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San Francisco hosts Play Ball Collaborative event

SAN FRANCISCO -- A few raindrops weren't going to stop hundreds of children from enjoying a day of baseball, softball and other games on a cloudy day.

Pickup games, pitching and hitting stations and other assorted contests at Palega Recreation Center all comprised the Play Ball Collaborative, part of Major League Baseball's Play Ball initiative, which is dedicated to showcasing the playful nature of the game.

San Francisco was one of many cities across the country that joined the collaborative as a way to increase participation in both baseball and softball and to provide avenues for participants of all skill levels.

Former Giants outfielder Randy Wynn was on hand to share his insights with kids and adults alike, as participants were spread across two playing fields and a soccer field.

Portions of the Palega Recreation Center gymnasium were dedicated to an interactive speed gun booth, where kids earned a prize if they correctly guessed their pitch speed. Plenty of adults were also caught up in the excitement.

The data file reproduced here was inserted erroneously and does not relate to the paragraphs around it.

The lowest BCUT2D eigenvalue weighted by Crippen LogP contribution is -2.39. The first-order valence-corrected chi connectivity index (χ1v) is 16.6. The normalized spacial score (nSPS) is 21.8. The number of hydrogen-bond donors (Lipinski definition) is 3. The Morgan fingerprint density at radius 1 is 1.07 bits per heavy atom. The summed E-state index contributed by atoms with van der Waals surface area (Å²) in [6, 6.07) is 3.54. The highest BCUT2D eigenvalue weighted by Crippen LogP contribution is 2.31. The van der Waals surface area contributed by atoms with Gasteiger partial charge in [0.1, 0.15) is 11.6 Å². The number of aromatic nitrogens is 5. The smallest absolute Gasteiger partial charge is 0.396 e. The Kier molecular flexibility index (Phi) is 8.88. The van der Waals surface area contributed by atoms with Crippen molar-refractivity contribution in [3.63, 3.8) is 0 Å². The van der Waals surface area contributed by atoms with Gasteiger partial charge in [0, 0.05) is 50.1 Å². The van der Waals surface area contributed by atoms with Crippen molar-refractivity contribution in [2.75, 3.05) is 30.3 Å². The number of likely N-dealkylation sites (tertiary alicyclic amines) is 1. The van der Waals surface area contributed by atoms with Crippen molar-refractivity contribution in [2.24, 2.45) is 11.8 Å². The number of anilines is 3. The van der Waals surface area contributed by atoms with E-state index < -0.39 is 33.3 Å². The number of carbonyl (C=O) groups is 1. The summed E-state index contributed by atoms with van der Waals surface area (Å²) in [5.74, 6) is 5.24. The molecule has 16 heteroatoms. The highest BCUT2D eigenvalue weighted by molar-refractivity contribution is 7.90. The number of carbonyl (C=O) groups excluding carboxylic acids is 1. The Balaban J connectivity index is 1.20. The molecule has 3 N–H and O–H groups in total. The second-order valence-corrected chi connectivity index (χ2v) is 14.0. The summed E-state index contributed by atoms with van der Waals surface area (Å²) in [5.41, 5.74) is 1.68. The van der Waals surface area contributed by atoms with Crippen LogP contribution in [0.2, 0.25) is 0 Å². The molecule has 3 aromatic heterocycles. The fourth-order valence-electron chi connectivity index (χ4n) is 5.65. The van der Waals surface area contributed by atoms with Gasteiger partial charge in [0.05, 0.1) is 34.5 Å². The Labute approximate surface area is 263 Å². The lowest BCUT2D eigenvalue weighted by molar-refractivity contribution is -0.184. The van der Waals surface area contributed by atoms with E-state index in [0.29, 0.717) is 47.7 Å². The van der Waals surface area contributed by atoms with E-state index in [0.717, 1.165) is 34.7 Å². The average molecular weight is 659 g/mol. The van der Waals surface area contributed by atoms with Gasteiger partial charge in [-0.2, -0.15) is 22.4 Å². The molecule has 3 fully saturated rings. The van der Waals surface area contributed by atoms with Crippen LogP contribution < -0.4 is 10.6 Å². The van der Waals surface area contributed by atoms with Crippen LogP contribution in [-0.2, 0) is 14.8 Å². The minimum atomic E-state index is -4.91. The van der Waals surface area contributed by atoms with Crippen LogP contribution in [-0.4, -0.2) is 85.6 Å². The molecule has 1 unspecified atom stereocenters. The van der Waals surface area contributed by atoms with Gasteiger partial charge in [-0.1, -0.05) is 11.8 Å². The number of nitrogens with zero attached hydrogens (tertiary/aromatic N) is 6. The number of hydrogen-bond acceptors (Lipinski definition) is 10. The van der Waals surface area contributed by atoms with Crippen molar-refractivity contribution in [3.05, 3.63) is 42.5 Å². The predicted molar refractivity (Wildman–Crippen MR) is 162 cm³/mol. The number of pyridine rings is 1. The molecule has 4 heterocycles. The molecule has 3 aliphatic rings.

A disc jockey serenaded the throng throughout the day and fans were able to pose with the Giants' three World Series trophies.

The individual hitting and pitching stations were popular because of tips and hints provided to the future sluggers and hurlers. Kids helped other kids in a positive environment, something the Play Ball Collaborative emphasizes.

It was only fitting that the festival was held within sight of Candlestick Point, the former home of the Giants. The Palega Recreation Center is also a few miles from AT&T Park, where Wynn played ball.

The San Francisco Play Ball Collaborative was officially announced earlier in the week, and Sunday's Festival served as its official kickoff.

The Giants announced the program in partnership with the Mayor's Office, the Department of Recreation and Parks, the Giants Community Fund, the San Francisco Little League, the San Francisco Youth Baseball League, the San Francisco Parish and School Baseball League, and the Good Tidings Foundation.

Several of the leagues and programs were on hand to discuss the availability of baseball and softball in the city for anyone at any skill level wishing to get involved.

The collaborative is working to achieve sustainable goals, such as providing quality youth baseball and softball programs and facilities in San Francisco, providing access to children and families from throughout the city regardless of their ability to pay, serving as champions of youth baseball and softball programs and facilities, growing youth baseball and softball participation and coordinating efforts between leagues to ensure that any child who wants to play can access a youth baseball or softball program.

For more information, visit the San Francisco Play Ball Collaborative online.

Rick Eymer is a contributor to
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